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No land to call their own

August 28, 2012

FOR a country that employs, according to official statistics, 65 per cent of its labour force in agriculture that contributes over 20 per cent to its GDP and earns over 90 per cent of its export income, Pakistan has shown extreme shortsightedness in its inability to invest in farming and farmer community development.

Since Independence, the contribution of agriculture to the economy has gone down. While most of the country’s poor still live in rural areas, there has been large-scale inward migration, much to the detriment of the already overflowing cities, creating urban ghettoes and slum areas.

Several independent studies have shown that while feudal lords and their allies constitute only five per cent of the agricultural families, they own more than 60 per cent of the land. The rich and powerful, live off non-taxed income off the vast expanse of land they own, tilled by the poor and landless haris, the so-called sharecroppers. In Sindh, the hari is also often the bonded labour.

There are strong arguments to be made for why it makes economic and political sense to finally redistribute land among a larger number of people, and thus also curb the land mafia.

Unlike India and Bangladesh, Pakistan has a history of botched efforts at land reform. Those in the 1960s only enabled individual landholders to transfer land rights in the names of family members, while the 1977 Land Reforms Act, aimed primarily at improving the tenant-owner balance of power, was so poorly implemented that only a handful of landless farmers benefited from it. Land tenancy acts passed in the 1950s have yet to be reviewed and updated, and have never been implemented.

While a direct link has been shown to exist between rampant and rising rural poverty and deprivation, and landlessness, especially in rural areas, very little has been done to address this issue, despite several research papers and policy recommendations, including from both domestic and foreign experts. In September 2010, as the world witnessed millions of emaciated poor farmers emerge from the guts of rural Pakistan, the World Bank recommended that it was time for the government to begin to redress the long-standing issue of land and water rights and the balance of power between the landlord, the patwari and the indebted landless tenant.

A recent study conducted by the Indus Resource Centre on 624 agrarian families in two of the worst affected villages of Dadu presents a microcosm of the local power dynamics, and the extent and nature of deprivation of tenant farmers. Other than the usual and widespread problems of lack of canal water, excessive mining of groundwater through tube wells and poor quality of water and soil, 114 farmers were found to have less than five acres under their own names, 331 were haris working as sharecroppers on lands of 10 major landlords. The bulk of the work and the cost are borne by the hari, who purchases costly seeds, fertiliser and pesticides from the landlord or middlemen on credit. Interest rates are 100 per cent, land productivity is low and the farmer bears all the losses in case the crop is destroyed.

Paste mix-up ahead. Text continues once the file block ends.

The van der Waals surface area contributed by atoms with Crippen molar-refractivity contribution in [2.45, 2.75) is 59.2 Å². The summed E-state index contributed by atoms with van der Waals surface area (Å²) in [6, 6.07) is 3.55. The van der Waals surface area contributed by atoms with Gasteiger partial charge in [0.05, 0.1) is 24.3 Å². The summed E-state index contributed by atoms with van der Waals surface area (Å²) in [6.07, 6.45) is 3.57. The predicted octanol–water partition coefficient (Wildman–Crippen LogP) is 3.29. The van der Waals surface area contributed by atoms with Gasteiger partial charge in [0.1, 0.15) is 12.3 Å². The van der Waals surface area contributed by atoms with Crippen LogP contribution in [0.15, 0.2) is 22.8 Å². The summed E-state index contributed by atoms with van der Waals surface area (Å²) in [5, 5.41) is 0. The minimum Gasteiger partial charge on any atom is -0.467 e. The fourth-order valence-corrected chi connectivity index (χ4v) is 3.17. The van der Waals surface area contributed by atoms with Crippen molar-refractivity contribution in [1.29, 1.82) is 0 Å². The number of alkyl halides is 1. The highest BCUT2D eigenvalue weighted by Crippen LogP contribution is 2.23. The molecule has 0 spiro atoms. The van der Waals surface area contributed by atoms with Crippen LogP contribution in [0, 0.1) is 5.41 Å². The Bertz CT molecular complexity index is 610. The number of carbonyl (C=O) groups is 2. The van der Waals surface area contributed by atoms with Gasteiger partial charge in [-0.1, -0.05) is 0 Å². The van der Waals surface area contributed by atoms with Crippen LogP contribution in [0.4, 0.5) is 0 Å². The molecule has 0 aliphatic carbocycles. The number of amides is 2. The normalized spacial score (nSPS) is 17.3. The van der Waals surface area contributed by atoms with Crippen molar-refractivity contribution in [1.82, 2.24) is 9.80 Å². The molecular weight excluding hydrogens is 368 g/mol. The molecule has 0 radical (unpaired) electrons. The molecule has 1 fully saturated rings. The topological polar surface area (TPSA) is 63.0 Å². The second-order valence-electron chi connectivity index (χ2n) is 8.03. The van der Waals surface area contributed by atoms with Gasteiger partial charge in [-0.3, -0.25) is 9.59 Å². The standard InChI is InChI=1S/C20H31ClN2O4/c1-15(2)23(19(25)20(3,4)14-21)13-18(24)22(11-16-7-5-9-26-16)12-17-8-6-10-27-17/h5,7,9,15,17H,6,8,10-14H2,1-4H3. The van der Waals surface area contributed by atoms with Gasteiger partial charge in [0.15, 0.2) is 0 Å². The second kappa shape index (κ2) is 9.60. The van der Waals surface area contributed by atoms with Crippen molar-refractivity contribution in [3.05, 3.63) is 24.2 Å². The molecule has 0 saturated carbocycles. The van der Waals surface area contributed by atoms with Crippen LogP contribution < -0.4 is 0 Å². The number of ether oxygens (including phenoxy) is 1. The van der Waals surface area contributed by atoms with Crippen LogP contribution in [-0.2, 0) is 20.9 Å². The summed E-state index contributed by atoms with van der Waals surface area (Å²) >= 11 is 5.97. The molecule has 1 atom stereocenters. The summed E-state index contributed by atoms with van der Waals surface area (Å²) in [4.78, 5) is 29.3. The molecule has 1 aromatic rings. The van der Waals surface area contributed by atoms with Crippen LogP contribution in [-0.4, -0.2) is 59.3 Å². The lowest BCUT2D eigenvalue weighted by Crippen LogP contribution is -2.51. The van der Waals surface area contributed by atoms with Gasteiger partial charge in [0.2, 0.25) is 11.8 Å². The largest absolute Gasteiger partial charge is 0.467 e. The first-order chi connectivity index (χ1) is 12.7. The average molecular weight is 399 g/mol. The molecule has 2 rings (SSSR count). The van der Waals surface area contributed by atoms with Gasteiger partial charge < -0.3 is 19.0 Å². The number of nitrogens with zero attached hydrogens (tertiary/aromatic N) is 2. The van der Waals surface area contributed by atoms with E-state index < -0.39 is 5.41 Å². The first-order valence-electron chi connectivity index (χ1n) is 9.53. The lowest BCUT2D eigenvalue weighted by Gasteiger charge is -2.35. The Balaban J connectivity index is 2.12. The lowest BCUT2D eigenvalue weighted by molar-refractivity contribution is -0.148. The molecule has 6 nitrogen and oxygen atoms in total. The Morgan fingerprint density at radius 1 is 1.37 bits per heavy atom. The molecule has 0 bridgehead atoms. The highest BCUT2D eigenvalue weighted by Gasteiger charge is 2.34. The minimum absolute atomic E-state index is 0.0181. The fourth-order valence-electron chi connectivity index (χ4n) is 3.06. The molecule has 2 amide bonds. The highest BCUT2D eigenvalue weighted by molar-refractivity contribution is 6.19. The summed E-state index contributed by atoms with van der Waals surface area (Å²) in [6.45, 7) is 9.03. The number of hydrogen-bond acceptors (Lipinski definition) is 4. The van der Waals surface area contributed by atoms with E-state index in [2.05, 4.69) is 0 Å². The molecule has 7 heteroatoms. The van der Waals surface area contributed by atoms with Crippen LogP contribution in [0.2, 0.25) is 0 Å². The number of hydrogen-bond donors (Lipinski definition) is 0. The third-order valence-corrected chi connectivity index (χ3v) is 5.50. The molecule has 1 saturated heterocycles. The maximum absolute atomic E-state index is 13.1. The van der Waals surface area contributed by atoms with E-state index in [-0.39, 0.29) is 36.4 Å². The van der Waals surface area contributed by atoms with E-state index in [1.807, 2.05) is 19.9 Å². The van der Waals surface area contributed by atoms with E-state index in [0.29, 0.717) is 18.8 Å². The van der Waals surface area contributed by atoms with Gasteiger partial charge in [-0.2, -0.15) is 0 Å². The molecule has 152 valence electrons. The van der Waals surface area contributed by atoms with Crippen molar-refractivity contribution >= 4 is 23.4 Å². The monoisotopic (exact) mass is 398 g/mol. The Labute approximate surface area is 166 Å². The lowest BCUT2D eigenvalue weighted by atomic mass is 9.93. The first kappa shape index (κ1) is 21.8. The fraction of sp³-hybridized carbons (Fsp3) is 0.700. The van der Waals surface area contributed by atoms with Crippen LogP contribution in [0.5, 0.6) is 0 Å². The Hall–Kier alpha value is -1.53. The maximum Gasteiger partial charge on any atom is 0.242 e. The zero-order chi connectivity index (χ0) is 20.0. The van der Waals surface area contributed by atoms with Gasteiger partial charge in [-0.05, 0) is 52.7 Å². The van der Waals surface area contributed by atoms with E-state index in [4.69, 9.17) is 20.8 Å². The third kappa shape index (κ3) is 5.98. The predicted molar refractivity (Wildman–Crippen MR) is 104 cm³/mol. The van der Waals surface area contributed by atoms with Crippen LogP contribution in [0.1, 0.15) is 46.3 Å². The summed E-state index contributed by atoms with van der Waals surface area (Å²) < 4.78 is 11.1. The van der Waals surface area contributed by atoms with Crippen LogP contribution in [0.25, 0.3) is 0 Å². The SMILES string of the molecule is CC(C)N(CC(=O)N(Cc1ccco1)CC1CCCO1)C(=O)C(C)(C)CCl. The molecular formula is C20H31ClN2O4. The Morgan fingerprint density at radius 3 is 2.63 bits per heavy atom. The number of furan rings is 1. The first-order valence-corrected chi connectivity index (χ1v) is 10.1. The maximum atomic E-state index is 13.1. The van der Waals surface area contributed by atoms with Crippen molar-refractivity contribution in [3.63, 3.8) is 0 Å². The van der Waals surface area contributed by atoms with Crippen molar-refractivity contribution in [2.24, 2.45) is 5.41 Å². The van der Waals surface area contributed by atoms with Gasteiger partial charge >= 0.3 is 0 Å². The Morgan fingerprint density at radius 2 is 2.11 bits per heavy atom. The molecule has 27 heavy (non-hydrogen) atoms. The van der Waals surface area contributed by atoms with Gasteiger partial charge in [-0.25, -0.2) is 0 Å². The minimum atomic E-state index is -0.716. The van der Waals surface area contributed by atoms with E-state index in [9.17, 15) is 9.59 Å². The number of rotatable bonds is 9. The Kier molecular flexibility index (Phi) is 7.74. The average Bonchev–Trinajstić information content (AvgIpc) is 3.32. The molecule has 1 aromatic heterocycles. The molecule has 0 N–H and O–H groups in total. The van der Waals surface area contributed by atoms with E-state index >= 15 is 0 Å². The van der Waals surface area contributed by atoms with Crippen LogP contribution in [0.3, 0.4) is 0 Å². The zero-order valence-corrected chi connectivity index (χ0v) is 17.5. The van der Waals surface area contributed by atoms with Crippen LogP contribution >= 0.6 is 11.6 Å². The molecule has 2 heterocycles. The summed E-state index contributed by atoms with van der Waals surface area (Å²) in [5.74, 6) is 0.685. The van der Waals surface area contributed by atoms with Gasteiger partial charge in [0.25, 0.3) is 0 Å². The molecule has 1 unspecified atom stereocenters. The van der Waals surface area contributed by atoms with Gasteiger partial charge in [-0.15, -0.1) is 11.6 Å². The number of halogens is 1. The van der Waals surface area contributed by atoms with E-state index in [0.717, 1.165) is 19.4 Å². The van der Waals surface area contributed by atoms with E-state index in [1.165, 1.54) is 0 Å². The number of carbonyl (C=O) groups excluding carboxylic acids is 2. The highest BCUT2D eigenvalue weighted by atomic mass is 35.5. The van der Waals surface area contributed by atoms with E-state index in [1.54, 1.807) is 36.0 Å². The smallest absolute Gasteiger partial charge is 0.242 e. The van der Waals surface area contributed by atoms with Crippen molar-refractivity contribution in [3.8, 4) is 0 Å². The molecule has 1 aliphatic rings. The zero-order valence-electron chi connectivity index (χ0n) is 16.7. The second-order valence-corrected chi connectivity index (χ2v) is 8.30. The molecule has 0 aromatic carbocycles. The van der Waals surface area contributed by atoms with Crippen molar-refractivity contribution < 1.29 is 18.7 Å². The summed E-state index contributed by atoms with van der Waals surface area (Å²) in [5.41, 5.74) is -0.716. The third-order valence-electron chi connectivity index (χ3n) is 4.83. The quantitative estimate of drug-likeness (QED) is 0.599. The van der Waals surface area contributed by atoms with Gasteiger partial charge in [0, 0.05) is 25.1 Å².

In no case is the contract between the landlord and the tenant farmer documented. The relationship is akin to one of a master and a slave, often made worse by the mukhtiarkar, or the government functionary and middle men who siphon off the profits, giving the farmer low rates for his produce.

A few years ago, farmland was distributed amongst women in Sindh, with much fanfare. Of the 171 women given government-occupied land and of which 109 belonged to the tehsil surveyed, eight were approached. It was found that the only criterion used to allocate the land was that the family of the women should be already tilling the land. Thus the land allocated was already being used by the men of the family. Currently, the women have no role in land use; they were only required to meet government formalities of thumb-printing the land transfer documents.

Two years after the much applauded 18th Amendment, and the current almost five-year reign of mismanagement and misplaced priorities, close to the next elections that everyone is hopeful will be free and fair, one wonders if any of the political parties recognise that the much-touted democracy and federalism can succeed only if the country goes through a socioeconomic transformation, beginning with breaking the feudal hold over power and assets.

Perhaps this is too much to expect, given the number of landed families that have held or are holding the reins of power in the PPP. Today, the feudal grip remains. Not surprisingly, apart from Karachi and Hyderabad, other places in Sindh, including largely rural areas and the constituencies of the main feudal and political families, show among the lowest social indicators.

Land ownership, previously a collusion between the feudal and the military, is now a dangerous game among vested interest groups often in the guise of city developers. The farmer, meanwhile, continues to till the land that is not his, putting himself and his future generations in debt to the all-powerful feudal, who is, after all, his representative in the assemblies.

The writer is a development professional who formerly headed an international environmental organisation.